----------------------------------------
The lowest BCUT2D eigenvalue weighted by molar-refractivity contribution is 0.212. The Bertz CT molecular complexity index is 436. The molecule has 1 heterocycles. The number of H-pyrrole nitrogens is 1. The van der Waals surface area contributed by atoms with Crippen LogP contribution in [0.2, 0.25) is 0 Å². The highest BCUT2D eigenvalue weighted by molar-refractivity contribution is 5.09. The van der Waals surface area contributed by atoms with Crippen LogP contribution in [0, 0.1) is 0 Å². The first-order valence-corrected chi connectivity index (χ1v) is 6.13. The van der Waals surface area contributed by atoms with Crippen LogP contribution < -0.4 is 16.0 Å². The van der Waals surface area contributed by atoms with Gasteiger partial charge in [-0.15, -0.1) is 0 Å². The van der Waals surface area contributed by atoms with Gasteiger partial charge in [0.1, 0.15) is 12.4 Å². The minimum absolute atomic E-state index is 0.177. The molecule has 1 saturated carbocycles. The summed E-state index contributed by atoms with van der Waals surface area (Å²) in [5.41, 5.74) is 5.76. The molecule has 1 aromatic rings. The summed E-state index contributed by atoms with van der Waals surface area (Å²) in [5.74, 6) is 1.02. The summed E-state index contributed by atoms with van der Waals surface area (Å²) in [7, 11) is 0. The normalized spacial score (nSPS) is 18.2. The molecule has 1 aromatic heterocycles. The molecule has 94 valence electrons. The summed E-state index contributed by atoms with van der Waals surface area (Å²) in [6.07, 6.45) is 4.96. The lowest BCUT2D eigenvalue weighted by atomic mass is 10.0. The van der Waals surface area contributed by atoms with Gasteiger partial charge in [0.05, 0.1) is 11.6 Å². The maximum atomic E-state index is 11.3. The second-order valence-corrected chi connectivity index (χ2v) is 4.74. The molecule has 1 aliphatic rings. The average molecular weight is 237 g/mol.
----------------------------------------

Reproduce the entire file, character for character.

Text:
The lowest BCUT2D eigenvalue weighted by molar-refractivity contribution is 0.212. The Bertz CT molecular complexity index is 436. The molecule has 1 heterocycles. The number of H-pyrrole nitrogens is 1. The van der Waals surface area contributed by atoms with Crippen LogP contribution in [0.2, 0.25) is 0 Å². The highest BCUT2D eigenvalue weighted by molar-refractivity contribution is 5.09. The van der Waals surface area contributed by atoms with Crippen LogP contribution in [0, 0.1) is 0 Å². The first-order valence-corrected chi connectivity index (χ1v) is 6.13. The van der Waals surface area contributed by atoms with Crippen LogP contribution < -0.4 is 16.0 Å². The van der Waals surface area contributed by atoms with Gasteiger partial charge in [-0.15, -0.1) is 0 Å². The van der Waals surface area contributed by atoms with Gasteiger partial charge in [0.1, 0.15) is 12.4 Å². The minimum absolute atomic E-state index is 0.177. The molecule has 1 saturated carbocycles. The summed E-state index contributed by atoms with van der Waals surface area (Å²) in [5.41, 5.74) is 5.76. The molecule has 1 aromatic rings. The summed E-state index contributed by atoms with van der Waals surface area (Å²) in [5.74, 6) is 1.02. The summed E-state index contributed by atoms with van der Waals surface area (Å²) in [7, 11) is 0. The normalized spacial score (nSPS) is 18.2. The molecule has 1 aromatic heterocycles. The molecule has 94 valence electrons. The summed E-state index contributed by atoms with van der Waals surface area (Å²) in [6.07, 6.45) is 4.96. The lowest BCUT2D eigenvalue weighted by atomic mass is 10.0. The van der Waals surface area contributed by atoms with Gasteiger partial charge in [0.05, 0.1) is 11.6 Å². The maximum atomic E-state index is 11.3. The second-order valence-corrected chi connectivity index (χ2v) is 4.74. The molecule has 1 aliphatic rings. The average molecular weight is 237 g/mol.